On Friday, President Biden spoke briefly with reporters in South Lake Tahoe, California, and gave his reaction to the first Republican presidential debate. "There was a lot of talk. But what are they going to do to deal with economic growth?" Biden said, according to a pool report of the event.
Steve Forbes, who ran for president in 1996 using the slogan "Hope, Growth, and Opportunity," couldn't have put it any better. Search the word "growth" in the debate transcript and you get one reference from Asa Hutchinson talking about his ability to constrain the growth of the federal government, and a passing mention from Vice President Pence ("I will put our nation back on the path to growth and prosperity and restore fiscal responsibility.") That's it. Not even Nikki Haley, who overperformed expectations in the debate, not Vivek Ramaswamy, not Governor DeSantis—the rest of the crew weren't talking growth, and no one was going into any detail about what growth would mean and how it could be achieved, along the lines, say, that the George W. Bush Presidential Center's 4% Growth Project sketched in 2011 under the leadership of Amity Shlaes.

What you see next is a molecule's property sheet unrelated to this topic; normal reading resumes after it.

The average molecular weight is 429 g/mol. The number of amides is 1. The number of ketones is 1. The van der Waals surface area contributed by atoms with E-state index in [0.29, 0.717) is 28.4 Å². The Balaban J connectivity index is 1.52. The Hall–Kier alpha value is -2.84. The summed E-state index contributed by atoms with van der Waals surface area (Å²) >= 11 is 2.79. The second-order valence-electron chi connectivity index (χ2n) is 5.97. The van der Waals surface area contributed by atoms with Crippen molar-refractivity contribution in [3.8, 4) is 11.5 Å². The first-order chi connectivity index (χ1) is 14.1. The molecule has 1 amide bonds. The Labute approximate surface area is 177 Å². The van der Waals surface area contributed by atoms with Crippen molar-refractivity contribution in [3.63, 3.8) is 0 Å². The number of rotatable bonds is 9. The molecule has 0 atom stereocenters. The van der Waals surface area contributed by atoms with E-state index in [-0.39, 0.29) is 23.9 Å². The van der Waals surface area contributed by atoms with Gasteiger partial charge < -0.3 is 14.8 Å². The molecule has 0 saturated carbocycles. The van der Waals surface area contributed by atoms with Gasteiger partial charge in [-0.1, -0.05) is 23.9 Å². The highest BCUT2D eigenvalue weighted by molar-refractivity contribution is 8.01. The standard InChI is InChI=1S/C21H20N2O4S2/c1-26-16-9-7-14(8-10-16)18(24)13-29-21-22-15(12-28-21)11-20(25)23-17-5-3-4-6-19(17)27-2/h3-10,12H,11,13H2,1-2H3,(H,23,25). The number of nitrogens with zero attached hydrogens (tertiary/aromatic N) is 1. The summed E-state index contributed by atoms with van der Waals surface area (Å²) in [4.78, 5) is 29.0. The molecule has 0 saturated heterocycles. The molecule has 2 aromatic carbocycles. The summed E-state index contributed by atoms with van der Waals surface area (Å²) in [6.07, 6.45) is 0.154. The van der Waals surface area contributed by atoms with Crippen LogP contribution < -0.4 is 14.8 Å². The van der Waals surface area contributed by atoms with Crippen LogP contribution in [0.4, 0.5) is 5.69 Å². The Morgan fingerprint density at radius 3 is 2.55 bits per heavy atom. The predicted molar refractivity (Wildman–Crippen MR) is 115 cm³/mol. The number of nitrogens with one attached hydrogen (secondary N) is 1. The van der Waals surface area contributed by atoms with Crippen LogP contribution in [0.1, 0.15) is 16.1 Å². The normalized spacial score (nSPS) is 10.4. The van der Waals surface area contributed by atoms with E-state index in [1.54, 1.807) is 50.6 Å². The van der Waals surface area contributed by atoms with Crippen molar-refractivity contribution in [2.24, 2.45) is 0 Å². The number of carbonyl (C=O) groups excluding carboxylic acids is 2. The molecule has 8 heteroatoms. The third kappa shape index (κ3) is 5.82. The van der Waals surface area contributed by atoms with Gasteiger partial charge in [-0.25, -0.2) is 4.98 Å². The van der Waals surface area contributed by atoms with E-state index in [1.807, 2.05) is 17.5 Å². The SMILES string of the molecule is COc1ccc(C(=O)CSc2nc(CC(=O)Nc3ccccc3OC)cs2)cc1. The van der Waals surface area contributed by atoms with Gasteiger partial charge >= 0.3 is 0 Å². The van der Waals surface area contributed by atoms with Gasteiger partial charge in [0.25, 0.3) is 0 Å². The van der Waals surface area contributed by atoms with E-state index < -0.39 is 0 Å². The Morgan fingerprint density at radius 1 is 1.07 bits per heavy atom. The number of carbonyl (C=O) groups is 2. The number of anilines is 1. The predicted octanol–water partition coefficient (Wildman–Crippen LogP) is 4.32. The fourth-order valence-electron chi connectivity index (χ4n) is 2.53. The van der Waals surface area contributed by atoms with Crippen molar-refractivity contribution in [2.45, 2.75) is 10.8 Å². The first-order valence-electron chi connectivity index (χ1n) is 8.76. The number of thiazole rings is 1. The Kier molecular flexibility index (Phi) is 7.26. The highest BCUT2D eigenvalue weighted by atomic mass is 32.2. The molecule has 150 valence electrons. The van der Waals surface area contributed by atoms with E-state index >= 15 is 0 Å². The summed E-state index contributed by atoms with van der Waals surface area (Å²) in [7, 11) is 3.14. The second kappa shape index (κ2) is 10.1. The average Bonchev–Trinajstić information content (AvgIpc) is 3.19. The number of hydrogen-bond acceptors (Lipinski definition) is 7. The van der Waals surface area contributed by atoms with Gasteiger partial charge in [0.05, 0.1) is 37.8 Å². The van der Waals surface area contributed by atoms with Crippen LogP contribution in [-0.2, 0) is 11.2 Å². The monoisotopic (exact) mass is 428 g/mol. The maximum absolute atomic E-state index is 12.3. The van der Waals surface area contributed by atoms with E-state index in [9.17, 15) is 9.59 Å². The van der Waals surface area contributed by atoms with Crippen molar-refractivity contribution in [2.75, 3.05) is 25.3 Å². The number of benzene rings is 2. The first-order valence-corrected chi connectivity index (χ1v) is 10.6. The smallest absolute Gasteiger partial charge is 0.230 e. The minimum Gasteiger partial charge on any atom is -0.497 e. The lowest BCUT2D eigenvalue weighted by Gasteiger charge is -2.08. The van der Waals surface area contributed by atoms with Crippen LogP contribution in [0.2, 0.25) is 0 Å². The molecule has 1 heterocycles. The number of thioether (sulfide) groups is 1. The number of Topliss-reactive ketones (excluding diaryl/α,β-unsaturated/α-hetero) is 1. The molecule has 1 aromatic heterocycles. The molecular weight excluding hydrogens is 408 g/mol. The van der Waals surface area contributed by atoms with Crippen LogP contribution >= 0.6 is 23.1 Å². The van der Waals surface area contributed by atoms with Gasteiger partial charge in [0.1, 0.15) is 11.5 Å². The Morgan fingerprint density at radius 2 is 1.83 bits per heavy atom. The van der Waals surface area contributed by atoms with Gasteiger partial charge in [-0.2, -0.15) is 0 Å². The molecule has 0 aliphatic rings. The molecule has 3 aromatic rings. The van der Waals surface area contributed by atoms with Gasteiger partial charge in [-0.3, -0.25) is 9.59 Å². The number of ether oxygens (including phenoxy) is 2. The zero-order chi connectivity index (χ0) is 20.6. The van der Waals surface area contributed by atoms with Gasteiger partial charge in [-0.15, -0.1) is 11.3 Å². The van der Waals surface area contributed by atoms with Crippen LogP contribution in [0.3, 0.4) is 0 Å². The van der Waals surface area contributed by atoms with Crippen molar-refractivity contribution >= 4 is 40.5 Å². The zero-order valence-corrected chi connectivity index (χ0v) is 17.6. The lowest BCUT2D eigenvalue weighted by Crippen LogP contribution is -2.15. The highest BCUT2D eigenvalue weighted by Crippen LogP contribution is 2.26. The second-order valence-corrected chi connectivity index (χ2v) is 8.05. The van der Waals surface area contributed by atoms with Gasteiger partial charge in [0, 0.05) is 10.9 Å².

It's not that the Biden administration has exactly covered itself with glory on the economic growth front. If anything, its results have been disappointing. That's all the more reason for Republicans to talk to the electorate about how they would do better. There's plenty of time between now and the next debate for some of these candidates to trained up by Shlaes or Forbes or some of the other pro-growth voices—Glenn Hubbard, David Malpass, Larry Kudlow. If Biden wants a presidential election about economic growth, the Republicans better be prepared to talk about it. Otherwise it won't just be Biden, but a lot of voters, who notice the omission.